I’m currently enrolled in E/H/Art 89, New Media Arts. The class is a mix of an art history, art discussion, and project-based class, where each week we discuss a new topic from the history of Dadaism and Marcel DuChamp’s “Ready Made” art, to cybernetics and glitch art, to Survival Research Laboratories’ destructive robots. The class’ lecturer, Hilary Mushkin, organized a panel last week for two artists and a Caltech professor to discuss their work in the creation of automata and the blend between art and technology in this space.
The Caltech professor in question was Joel Burdick, an engineer who works both on improving robotic technology as a part of JPL’s DARPA Robotics Challenge team, and on improving human mobility by creating electronic implants to allow paralyzed patients to regain lower body function. He’s a total renaissance man, and he is a fantastic speaker. His lab has recently had amazing success in human trials of their lower-spine computers, which stimulate a part of the lower nervous system that does not communicate with the brain, in such a way that they have been able to help people paralyzed from the waist down to stand, walk, and regain lower muscle functions.
The two artists present worked with technology to varying degrees. The first to present was Eddo Stern, a professor of Design and Media Arts at UCLA. Stern presented videos of a few of his pieces, including a few iterations of Dark Game, a two-person videogame that pits one player, who cannot see anything, but can “feel” where their player is in the virtual world, against another player, who can see. The player who cannot see the screen feels vibrations in their headset when they come into contact with something in the game, and as they move through the game, they darken the screen in those positions so that the other player has a disadvantage, too. The game continues until the screen is all black or all viewable.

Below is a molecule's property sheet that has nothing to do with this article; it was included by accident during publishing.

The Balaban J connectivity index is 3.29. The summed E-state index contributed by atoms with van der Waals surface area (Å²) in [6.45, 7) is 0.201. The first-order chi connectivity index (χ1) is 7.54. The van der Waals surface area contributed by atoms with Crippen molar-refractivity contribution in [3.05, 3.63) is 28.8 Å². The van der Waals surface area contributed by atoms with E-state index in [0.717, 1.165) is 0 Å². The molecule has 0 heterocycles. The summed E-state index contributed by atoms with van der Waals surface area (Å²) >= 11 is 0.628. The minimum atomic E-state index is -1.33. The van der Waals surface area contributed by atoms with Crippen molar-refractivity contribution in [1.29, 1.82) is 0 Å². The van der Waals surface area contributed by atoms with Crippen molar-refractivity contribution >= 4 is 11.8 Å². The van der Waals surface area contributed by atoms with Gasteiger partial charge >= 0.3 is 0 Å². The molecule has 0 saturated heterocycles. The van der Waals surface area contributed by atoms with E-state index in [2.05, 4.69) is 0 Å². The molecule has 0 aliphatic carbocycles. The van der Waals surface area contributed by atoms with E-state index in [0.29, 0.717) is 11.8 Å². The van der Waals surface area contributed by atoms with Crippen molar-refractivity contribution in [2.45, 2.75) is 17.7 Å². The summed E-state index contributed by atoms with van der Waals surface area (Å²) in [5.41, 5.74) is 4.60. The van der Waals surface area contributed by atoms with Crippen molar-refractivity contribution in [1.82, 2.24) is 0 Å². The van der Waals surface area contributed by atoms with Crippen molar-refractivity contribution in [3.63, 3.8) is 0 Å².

Stern also presented video of “Tekken Torture Tournament,” a hack of the street fighting video game Tekken, where hits to your character are translated into electric shocks to your right arm as you play the game. As the tournament progresses, the voltage of the shocks increases.
The second artist present on the panel was Daniel Joseph Martinez, a professor of Art at UC Irvine. Martinez’s automaton, that he showed us at the end of his presentation, was a sculpture that blasted a wall with blood through a gun located within the finger of a human arm. He showed us images from the installation, which was rather disturbing. One could say the same for Stern’s “Tekken Torture Tournament,” I suppose, but I was more interested in Stern’s erasure of the line between avatar and gamer than in the physical harm enacted on TTT’s participants.
The day after the panel, which was open to all of the Caltech community, Stern and Martinez joined our E/H/Art 89 class for pizza and a second panel, where we had the chance to ask them more detailed questions about their work and where they see the meld of technology and art going in the future. The most interesting discussion, I think, was about the difference between people who create art and people who design machines. Neither artist thought that they would draw a line between “creatives” and “techies,” but that there were fundamental differences in the way artists and designers worked. As a creatively-minded engineer, I’d believe that there are differences in the ways I would work if I were purposefully creating art versus if I were purposefully creating something with another function, but I do not believe that there are differences between the way artists and engineers think, by default.
What do you think?